Pubescent obsession and mental illness? Or true love? A tale told a million and one times. More referenced than any other work of fiction and rings a bell even to the Shakespeare illiterate. Romeo & Juliet have captured a generation’s imagination time and time again. Now it is EUSC’s turn to adapt the canon.
Edinburgh University’s Shakespeare Company brings its tenth annual production to the Pleasance. It begins with two body bags centre stage, a looming presence of fate. The ominous image is placed on a set stripped to the bare bones. Ensuring nothing distracts from the actors or their story. Simple props and furniture were used, of course including a white window frame.
The thrust staging meant I could see the fight scenes close up meaning nowhere to hide mistakes. The performers seemed to revel in this challenge. With the well-timed distractions and accurate noises, my eyes darted over the chaos and hit all the right marks. The amazingly well-hid blood packs and choreography really impressed me. Even managing to make the audience wince and groan with thuds and splashes of blood. They used the space well, even applying the usual no-no ‘backs to audience’ at pivotal times but due to staging worked very effectively.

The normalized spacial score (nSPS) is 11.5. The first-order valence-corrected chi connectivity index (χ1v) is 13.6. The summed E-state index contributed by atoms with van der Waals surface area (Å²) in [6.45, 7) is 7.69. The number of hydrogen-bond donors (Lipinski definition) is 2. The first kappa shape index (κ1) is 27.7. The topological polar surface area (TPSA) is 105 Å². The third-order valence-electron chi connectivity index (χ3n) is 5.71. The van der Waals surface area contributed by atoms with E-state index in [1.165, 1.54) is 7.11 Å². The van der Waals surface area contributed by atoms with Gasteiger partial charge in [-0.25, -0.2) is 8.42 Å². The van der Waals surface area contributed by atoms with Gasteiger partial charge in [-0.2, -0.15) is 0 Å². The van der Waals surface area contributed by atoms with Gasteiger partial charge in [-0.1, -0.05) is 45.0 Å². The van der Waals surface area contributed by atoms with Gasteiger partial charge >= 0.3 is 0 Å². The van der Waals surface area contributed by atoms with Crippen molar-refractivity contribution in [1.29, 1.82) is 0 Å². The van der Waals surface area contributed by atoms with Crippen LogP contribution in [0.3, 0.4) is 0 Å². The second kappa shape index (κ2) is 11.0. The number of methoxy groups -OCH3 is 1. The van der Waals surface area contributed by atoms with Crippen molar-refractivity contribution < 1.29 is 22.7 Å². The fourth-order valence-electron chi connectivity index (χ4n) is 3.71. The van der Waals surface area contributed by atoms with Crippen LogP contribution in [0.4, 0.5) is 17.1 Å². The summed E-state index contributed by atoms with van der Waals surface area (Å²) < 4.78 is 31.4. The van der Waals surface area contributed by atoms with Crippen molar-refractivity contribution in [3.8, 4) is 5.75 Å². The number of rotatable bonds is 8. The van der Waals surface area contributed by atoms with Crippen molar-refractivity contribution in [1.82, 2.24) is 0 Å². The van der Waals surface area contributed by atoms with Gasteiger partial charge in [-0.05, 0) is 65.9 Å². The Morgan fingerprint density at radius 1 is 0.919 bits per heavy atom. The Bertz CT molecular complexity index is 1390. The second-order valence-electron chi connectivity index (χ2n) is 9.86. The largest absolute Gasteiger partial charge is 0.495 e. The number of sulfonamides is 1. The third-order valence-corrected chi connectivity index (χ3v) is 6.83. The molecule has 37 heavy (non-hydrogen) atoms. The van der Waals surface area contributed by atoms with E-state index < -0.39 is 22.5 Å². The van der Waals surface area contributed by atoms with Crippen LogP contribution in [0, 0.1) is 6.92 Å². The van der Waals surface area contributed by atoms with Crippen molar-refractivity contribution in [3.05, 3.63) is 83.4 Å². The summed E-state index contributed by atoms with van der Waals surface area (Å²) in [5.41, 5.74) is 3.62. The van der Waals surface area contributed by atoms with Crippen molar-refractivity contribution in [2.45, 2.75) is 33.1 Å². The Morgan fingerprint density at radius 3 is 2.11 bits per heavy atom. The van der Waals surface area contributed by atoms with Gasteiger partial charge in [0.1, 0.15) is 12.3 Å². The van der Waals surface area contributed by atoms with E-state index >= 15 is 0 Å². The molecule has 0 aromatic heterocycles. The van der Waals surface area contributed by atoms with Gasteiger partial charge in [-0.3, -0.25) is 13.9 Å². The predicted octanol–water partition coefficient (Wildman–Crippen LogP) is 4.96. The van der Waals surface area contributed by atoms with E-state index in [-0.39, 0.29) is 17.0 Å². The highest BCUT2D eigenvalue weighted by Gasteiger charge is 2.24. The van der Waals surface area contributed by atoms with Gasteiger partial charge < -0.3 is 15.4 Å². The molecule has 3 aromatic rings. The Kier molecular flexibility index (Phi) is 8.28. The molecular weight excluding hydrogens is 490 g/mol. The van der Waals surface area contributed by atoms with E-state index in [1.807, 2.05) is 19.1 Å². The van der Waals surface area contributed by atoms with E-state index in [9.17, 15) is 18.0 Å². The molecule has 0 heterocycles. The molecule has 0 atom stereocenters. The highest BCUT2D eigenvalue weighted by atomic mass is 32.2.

Romeo and friends enter the stage wearing school uniforms, a laddish group of drunken jokers with all their bravado and takeaways. An accurate representation of Romeo’s crew in the modern times. The blue ties along with well placed trouser stripes and belts, made me believe this adaptation was following the traditional red and blue colours for the Capulets and Montagues. I was even impressed to see Romeo remove his colour after meeting Juliet for the first time. But the colours became lost. Montagues with red socks but more glaringly the Nurse, Juliet and her mother all wearing blue. This became very distracting.
I managed to sit closest to the stage then at the back for Act three. In both positions the cast’s diction was quite clear which for Shakespeare is a must. Douglas Clark and Eliza Lawrence stand their own as Romeo and Juliet, thankfully never going over-the-top hysterics, but allowing the words the air to breathe. Lawrence in particular managed to portray a maturity to Juliet’s desperation and stirred sympathy for her heart-break. Will Peppercorn perfectly achieved Mercutio’s childish wit and whimsy with his great use of voice and clowning. Kirsten Millar’s doting Nurse effectively adapts the lovable Scottish Auntie whom the audience loved. Lucy Davidson captured the serene upper class, whose voice was the best RP in the cast. Billy Slater and Joe Christie added a lovable comic charm to the piece and really shone, we all wanted to see more of them.
The fourth act slowed its pace right down. In the case of the set changes, I believed it aired the tension and intensity quite well but the actors and lines also slowed right down which made the scenes drag unnecessarily. This meant the reactions to the many deaths, lost their genuine feeling at times and the franticness to find the ‘star crossed lovers’ was completely lost. The audience couldn’t believe in the stakes at the very end.
But overall this production showcased some real talent and was a professional, enjoyable experience.